Miss Charlotte Pacific

My housemate says this is the best cake I have ever made (in terms of taste I hope!)

Miss Charlotte Pacific is an attractive girl but not really my type. A bit too flashy looking while I prefer elegance with quirky touches. However, what matters is the inside and she has got it right. An upper layer of light lemon mousse complements a bottom layer of strawberry mousse. Light refreshing flavours that doesn’t make you sick after eating a slice.

Will definitely be seeing Ms Pacific again… maybe in a different outfit.


As part of our intermediate course, we had to do a 2D chocolate centerpiece.

The school provided 3 templates: Simba, Fat Bear, Aunty-looking Chipmunk. No offense to other classmates who picked the other 2 but I did Simba. The project was a bit too kiddish for my liking and who spends 2.5 hours piping a chocolate cartoon?

But still, it was good practice piping and tempering chocolate (not easy!). Quite a challenge to achieve consistent fine lines and curves. I placed Simba outside the classroom and it was there for 2 weeks. Was gone today… hoped it got adopted and not ended up melted as someone else’s practice chocolate.

Anyway, my photo memories…

Chocolate Episode 2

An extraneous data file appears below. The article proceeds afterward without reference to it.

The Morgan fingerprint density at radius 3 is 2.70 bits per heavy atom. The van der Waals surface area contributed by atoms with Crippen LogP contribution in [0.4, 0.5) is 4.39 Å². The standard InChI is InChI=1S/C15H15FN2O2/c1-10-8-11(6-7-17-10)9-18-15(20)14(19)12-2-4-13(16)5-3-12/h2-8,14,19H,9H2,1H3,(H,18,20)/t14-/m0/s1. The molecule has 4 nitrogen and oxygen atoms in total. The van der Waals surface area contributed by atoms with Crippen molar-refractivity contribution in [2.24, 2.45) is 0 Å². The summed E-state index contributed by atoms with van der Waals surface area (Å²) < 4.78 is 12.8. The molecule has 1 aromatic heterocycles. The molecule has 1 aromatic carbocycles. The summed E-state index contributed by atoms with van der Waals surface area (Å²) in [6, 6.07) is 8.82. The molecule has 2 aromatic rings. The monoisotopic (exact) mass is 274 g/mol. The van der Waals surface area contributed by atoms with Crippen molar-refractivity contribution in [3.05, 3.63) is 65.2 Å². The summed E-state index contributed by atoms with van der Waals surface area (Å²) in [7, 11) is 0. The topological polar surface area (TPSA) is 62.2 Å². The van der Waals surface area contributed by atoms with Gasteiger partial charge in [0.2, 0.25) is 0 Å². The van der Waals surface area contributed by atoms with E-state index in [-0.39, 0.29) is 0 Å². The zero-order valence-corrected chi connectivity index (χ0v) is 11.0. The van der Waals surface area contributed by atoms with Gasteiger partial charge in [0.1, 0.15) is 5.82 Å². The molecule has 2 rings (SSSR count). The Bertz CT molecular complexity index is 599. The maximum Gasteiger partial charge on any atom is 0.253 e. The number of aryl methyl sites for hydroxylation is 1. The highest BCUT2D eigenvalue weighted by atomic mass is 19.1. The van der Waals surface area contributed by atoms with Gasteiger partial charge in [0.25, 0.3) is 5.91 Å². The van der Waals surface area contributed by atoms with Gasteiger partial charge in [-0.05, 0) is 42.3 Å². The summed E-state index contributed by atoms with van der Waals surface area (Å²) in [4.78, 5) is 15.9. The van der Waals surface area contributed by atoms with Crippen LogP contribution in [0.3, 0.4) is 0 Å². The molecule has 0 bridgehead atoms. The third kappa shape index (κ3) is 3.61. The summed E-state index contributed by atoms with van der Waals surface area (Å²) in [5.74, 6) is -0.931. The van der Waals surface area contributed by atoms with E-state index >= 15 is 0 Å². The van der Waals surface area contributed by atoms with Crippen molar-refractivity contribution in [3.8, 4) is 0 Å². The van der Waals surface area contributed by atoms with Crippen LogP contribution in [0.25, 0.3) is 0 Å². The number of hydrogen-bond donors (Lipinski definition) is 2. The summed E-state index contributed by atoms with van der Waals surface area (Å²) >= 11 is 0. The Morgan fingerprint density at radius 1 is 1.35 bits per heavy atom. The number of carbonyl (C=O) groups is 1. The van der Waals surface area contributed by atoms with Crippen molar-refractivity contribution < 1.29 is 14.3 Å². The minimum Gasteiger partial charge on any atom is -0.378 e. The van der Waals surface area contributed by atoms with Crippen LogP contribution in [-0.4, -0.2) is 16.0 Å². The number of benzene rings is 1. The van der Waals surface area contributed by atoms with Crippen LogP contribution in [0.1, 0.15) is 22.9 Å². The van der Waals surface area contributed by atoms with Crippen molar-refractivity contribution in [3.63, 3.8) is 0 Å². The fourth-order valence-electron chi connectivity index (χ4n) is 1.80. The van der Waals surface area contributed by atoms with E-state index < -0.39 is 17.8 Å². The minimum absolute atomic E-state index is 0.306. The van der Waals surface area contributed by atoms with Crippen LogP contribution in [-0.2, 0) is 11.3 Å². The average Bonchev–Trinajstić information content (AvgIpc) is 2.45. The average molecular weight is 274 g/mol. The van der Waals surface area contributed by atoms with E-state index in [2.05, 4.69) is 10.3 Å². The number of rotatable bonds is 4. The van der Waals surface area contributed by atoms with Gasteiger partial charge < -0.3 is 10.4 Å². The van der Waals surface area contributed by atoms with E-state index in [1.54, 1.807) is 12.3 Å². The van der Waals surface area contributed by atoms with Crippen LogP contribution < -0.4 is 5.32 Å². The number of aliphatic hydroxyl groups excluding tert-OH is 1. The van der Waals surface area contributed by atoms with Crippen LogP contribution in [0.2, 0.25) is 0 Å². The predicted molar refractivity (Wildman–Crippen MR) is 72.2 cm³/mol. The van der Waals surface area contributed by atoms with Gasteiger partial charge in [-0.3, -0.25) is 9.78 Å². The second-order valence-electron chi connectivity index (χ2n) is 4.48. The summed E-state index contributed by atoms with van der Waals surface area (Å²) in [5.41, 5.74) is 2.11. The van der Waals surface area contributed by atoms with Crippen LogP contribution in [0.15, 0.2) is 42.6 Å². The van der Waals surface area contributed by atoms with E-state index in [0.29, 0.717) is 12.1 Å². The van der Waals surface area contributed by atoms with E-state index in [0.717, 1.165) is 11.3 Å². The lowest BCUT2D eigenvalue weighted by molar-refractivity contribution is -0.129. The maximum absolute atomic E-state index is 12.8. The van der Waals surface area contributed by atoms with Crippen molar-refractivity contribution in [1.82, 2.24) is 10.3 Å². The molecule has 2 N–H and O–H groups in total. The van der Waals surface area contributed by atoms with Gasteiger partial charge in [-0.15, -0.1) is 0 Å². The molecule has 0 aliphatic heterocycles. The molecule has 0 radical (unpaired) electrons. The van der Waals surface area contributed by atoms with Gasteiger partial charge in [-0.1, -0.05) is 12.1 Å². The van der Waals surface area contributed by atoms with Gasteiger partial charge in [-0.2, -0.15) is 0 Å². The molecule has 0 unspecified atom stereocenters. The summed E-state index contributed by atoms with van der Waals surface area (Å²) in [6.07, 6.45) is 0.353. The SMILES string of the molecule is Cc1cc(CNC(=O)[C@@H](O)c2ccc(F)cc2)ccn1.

It’s time to get brown and dirty again…

I made molded chocolates and chocolate caramel in snobinette cups. The molded chocolates are really pretty, with white chocolate fine lines and multi facets. Filled with smooth, melt in mouth chocolate ganache. But to save time, I did not boil the cream so better to eat them in 3 days before green furry friends get to them.

Forgot to bring my camera to practical class so I have posted my Chef J’s demo pieces (mine looks similar :P):

– Malakoff : sliced almonds and pistachios in milk chocolate **** (4 stars)

– Caramel chocolate in snobinette cups : * (1 star – I don’t like caramel chocolates)

– Molded chocolates : **** (4 stars)

To me, the most difficult part to truffle making is in tempering the chocolate. To make the shiny, snappy coating, you have to:

  1. Melt choc over bain-marie to 45 C.
  2. Cool down on ice-bath to 28 C.
  3. Reheat choc to 31 C.